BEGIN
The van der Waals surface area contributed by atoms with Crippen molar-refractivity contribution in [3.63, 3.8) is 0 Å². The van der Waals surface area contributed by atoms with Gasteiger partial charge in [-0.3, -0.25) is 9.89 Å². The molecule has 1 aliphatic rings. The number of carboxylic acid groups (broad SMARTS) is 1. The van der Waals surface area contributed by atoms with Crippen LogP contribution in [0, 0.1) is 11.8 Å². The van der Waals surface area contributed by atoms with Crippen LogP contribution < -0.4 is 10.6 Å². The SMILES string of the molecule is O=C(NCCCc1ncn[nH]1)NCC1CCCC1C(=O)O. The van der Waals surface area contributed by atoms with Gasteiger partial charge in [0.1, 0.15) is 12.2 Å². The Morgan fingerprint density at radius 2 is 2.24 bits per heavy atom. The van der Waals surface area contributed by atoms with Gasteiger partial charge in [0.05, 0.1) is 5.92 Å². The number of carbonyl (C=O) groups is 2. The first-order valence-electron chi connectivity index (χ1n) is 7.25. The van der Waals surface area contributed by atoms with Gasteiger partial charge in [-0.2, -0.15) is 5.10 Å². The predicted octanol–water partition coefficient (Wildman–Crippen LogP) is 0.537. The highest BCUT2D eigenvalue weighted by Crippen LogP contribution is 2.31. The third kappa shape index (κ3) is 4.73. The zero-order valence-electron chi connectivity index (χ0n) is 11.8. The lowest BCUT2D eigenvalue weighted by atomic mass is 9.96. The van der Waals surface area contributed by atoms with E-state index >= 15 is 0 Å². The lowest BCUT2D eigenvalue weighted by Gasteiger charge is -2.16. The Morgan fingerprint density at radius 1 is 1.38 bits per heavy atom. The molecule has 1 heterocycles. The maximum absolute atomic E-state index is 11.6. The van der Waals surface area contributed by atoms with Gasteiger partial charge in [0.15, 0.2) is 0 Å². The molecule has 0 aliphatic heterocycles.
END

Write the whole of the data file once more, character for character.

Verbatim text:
The van der Waals surface area contributed by atoms with Crippen molar-refractivity contribution in [3.63, 3.8) is 0 Å². The van der Waals surface area contributed by atoms with Gasteiger partial charge in [-0.3, -0.25) is 9.89 Å². The molecule has 1 aliphatic rings. The number of carboxylic acid groups (broad SMARTS) is 1. The van der Waals surface area contributed by atoms with Crippen LogP contribution in [0, 0.1) is 11.8 Å². The van der Waals surface area contributed by atoms with Crippen LogP contribution < -0.4 is 10.6 Å². The SMILES string of the molecule is O=C(NCCCc1ncn[nH]1)NCC1CCCC1C(=O)O. The van der Waals surface area contributed by atoms with Gasteiger partial charge in [0.1, 0.15) is 12.2 Å². The Morgan fingerprint density at radius 2 is 2.24 bits per heavy atom. The van der Waals surface area contributed by atoms with Gasteiger partial charge in [0.05, 0.1) is 5.92 Å². The number of carbonyl (C=O) groups is 2. The first-order valence-electron chi connectivity index (χ1n) is 7.25. The van der Waals surface area contributed by atoms with Gasteiger partial charge in [-0.2, -0.15) is 5.10 Å². The predicted octanol–water partition coefficient (Wildman–Crippen LogP) is 0.537. The highest BCUT2D eigenvalue weighted by Crippen LogP contribution is 2.31. The third kappa shape index (κ3) is 4.73. The zero-order valence-electron chi connectivity index (χ0n) is 11.8. The lowest BCUT2D eigenvalue weighted by atomic mass is 9.96. The van der Waals surface area contributed by atoms with E-state index >= 15 is 0 Å². The lowest BCUT2D eigenvalue weighted by Gasteiger charge is -2.16. The Morgan fingerprint density at radius 1 is 1.38 bits per heavy atom. The molecule has 1 heterocycles. The maximum absolute atomic E-state index is 11.6. The van der Waals surface area contributed by atoms with Gasteiger partial charge in [0.15, 0.2) is 0 Å². The molecule has 0 aliphatic heterocycles.